This author cannot find any data concerning a Potassium/argon date ranging from 2.2 to 7 billion years, but there are many examples of this happening on earth.

See Radiometric dating problems.

Living snails have been radiometrically dated by Carbon-14 to be 2,300 years old

See Living snails were C14 dated at 2,300 and 27,000 years old (Talk.Origins).

Ocean floor Sediments

Actually, I've read that the sea floor deposition rate in the Pacific Ocean is less than 0.1 cm per millenium. Of course, I haven't personally conducted experiments in this area, but I'll bet he hasn't either. Anyway, this leads to a figure of roughly 800 million years for a half-mile deep sediment layer, not 33 million years. Of course, both figures are much lower than the age of the Earth, but they're also far longer than the creationist figure, and flood geology is hopelessly inadequate to explain the fine-grained, layered character of the sediment. Remember that continental drift causes subduction of the sea floor over time, so the thickness of the ocean floor sediment will naturally be much less than the age of the Earth. 800 million years is not a problem for geology, but it's certainly a problem for creationism.

First, 800 millions years is still a problem for old earth theories because the ocean is dated at 3 billion years and this is not a problem for creationist. For we believe in a GLOBAL FLOOD, which could produce that amount of sediments in a few days.

See Much more sediment is deposited than removed by subduction (Talk.Origins) and Not enough sediments in the ocean for an old earth (Talk.Origins).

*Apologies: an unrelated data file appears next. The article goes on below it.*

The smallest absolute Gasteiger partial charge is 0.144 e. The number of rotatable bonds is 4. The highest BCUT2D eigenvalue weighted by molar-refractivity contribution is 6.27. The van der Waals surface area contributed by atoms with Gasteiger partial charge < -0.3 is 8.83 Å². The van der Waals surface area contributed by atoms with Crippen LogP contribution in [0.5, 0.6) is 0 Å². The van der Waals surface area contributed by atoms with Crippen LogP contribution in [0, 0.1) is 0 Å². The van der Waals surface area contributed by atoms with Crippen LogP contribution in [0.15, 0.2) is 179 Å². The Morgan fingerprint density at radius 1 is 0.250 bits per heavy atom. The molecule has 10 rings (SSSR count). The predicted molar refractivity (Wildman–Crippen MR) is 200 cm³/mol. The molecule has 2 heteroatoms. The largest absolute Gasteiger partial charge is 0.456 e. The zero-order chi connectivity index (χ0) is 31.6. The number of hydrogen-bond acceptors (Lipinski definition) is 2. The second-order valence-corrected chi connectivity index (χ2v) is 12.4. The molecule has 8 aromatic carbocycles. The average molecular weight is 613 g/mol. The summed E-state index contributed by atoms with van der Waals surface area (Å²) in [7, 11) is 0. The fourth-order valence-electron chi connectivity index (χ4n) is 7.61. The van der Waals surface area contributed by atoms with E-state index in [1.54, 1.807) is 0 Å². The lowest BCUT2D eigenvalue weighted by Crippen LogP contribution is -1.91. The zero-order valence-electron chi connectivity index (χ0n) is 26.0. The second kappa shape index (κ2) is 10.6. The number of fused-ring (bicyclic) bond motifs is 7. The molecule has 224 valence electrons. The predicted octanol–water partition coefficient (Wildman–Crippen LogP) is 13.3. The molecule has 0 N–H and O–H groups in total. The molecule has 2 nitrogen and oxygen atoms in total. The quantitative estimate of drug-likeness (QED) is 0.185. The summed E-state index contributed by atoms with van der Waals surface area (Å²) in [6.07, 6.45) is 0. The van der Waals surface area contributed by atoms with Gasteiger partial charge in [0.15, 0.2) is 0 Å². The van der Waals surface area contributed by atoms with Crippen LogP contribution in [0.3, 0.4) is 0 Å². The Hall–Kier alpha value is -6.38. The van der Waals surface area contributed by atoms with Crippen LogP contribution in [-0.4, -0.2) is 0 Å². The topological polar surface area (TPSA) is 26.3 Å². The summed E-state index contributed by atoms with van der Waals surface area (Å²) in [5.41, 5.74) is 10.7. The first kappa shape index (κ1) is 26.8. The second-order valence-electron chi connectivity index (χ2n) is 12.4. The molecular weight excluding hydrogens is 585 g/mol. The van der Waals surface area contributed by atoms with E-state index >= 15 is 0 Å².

Oil pressure

OK, here's a question for you: do you think he's actually done any research to quantify the rate of liquid and gas diffusion through many hundreds of metres of solid rock? Has he performed the calculations to show that the oil would have diffused through the rock quickly enough to eliminate all pressure in a buried deposit?

Mr. Wong makes it sound like creationist didn't bring up the argument in good faith. As if we just made up the argument. Just because he cherry picks weak arguments is no reason for creationism to be wrong.

See High pressures in oil fields would have bled off if earth were old (Talk.Origins)
Has he developed an explanation for what happened to the pressure due to the gravity of the overlaying rock, since gravity doesn't go away over time?

Surely this shows the pseudoscience of the article. Pressure is not solely dependent on gravity. Pressure is one of the conjugate variables, this is a basic science mistake.

What happened to gravity? Oh wait, I forgot ... he's a YEC and he thinks that the fundamental constants of physics fluctuate randomly over time.

What Mr. Wong talking about is accelerated decay, which is the main creationist explanation of radiometric dates. However, creationist have shown for some time one need not change the fundamental constant to bring it about.

Rapid fossilization

This is yet another strawman attack. No geologist ever said that anything which is fossilized must be millions of years old. The methods used for dating fossils are a lot more complicated than some yokel digging up a fossil and saying "hey, it's been fossilized! It must be millions of years old!"

Mr. Wong isn't getting the point. Fossils REQUIRE rapid burial, thus the fossil record is inherently in favor of a global event. It is now the old-earthers who must show that there is time between them.

See Large collections of fossils indicate catastrophism (Talk.Origins), Polystrate fossil, Fossil, Contorted positions of fossil animals indicate rapid burial (Talk.Origins), and Fossils can form quickly (Talk.Origins).